It is usually thought that torture is limited to law enforcement. However, health workers in public institutions can also be used to inflict torture. Doctors from public military hospitals have been used to inflict torture; there are examples from every country in South Asia. Doctors are also the first to notice when somebody has been tortured and should therefore be the first to report torture, which they do not do. It is important that health sector workers be instructed in their role to prevent torture and their duty to protect torture victims.
The judiciary has the jurisdiction to prevent torture and to revoke impunity in this culture of torture. We all know several hundred habeas corpus cases are heard every day by the courts, and in many of these cases people are recovered. It is only in the rarest cases that people who are recovered have the opportunity to complain and then courts include complaints of torture.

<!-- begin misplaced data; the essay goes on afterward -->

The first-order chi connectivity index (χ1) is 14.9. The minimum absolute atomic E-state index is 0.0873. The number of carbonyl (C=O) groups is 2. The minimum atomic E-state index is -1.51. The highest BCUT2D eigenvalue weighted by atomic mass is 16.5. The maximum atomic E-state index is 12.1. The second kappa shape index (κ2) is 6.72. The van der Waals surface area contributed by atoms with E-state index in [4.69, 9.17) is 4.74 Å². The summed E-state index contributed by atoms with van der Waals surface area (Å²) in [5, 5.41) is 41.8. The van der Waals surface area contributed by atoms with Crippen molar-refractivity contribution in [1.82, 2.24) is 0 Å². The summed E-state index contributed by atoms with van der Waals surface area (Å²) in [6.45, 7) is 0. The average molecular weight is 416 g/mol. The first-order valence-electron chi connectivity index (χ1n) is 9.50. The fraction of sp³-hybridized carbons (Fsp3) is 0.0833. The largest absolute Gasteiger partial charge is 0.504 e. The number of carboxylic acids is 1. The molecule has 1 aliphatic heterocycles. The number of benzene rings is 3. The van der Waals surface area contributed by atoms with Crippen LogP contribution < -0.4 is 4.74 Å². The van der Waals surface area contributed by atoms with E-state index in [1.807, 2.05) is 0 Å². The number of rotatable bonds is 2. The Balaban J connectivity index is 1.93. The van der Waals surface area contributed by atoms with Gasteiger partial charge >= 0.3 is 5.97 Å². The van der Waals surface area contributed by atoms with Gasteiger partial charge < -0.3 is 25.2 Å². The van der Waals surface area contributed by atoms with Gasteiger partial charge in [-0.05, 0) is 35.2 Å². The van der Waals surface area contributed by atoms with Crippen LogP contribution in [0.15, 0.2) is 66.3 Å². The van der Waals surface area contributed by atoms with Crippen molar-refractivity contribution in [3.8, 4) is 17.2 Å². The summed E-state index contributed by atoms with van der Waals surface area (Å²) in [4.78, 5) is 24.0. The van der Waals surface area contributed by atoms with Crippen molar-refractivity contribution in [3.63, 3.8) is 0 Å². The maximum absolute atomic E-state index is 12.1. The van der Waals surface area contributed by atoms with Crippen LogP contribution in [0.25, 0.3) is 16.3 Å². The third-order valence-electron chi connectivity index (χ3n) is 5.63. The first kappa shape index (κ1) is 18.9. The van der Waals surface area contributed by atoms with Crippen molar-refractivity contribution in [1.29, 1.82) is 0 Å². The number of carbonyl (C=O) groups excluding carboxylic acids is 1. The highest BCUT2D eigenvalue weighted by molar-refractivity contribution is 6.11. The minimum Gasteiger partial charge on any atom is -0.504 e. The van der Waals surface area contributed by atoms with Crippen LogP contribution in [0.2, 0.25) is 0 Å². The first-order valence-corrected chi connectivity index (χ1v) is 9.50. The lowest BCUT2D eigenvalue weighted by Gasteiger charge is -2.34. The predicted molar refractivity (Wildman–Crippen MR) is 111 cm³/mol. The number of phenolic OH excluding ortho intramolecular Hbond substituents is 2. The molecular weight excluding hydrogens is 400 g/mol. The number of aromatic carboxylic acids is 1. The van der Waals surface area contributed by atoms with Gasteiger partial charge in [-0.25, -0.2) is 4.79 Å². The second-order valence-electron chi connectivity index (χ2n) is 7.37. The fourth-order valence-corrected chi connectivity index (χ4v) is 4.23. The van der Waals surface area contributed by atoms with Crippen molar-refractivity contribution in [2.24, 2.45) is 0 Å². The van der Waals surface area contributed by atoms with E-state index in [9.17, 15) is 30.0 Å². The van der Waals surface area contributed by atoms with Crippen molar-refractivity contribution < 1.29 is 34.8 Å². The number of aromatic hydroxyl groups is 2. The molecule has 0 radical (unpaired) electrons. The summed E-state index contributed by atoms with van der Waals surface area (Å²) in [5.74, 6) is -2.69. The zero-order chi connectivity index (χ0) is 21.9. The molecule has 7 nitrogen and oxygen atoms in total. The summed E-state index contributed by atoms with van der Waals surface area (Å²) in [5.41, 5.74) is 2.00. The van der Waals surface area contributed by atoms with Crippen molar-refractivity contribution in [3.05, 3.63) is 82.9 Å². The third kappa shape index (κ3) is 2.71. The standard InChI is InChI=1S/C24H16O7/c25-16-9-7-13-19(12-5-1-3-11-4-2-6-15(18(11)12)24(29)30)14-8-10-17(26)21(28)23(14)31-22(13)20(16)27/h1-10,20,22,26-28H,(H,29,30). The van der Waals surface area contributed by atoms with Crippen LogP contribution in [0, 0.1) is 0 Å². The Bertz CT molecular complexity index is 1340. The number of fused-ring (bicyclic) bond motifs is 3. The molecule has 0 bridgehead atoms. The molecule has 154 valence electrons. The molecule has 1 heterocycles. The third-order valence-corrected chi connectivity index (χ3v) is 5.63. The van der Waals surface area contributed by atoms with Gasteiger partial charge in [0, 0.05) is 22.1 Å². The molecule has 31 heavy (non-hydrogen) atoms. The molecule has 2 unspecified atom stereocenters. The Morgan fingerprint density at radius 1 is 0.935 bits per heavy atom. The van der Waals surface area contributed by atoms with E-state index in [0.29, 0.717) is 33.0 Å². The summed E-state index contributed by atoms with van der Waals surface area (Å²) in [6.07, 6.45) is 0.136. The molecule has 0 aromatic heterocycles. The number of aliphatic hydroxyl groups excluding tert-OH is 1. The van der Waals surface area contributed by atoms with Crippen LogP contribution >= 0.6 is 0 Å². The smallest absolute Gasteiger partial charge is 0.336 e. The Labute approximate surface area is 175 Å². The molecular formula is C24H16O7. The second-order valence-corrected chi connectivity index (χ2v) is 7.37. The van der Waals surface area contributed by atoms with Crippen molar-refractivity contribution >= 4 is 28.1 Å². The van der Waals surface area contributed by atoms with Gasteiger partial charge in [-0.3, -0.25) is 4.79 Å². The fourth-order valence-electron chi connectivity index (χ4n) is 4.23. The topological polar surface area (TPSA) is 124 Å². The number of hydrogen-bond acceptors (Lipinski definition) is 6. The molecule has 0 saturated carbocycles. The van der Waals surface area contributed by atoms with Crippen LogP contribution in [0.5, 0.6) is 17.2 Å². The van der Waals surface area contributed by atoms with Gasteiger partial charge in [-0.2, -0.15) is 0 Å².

Despite a high recovery rate of people, how many cases are there of bringing torture to account? We have to fight torture to create a state where torture is a deviation rather than the norm.
The writer is a journalist based in Lahore. Email: shrnaqvi3gmail.com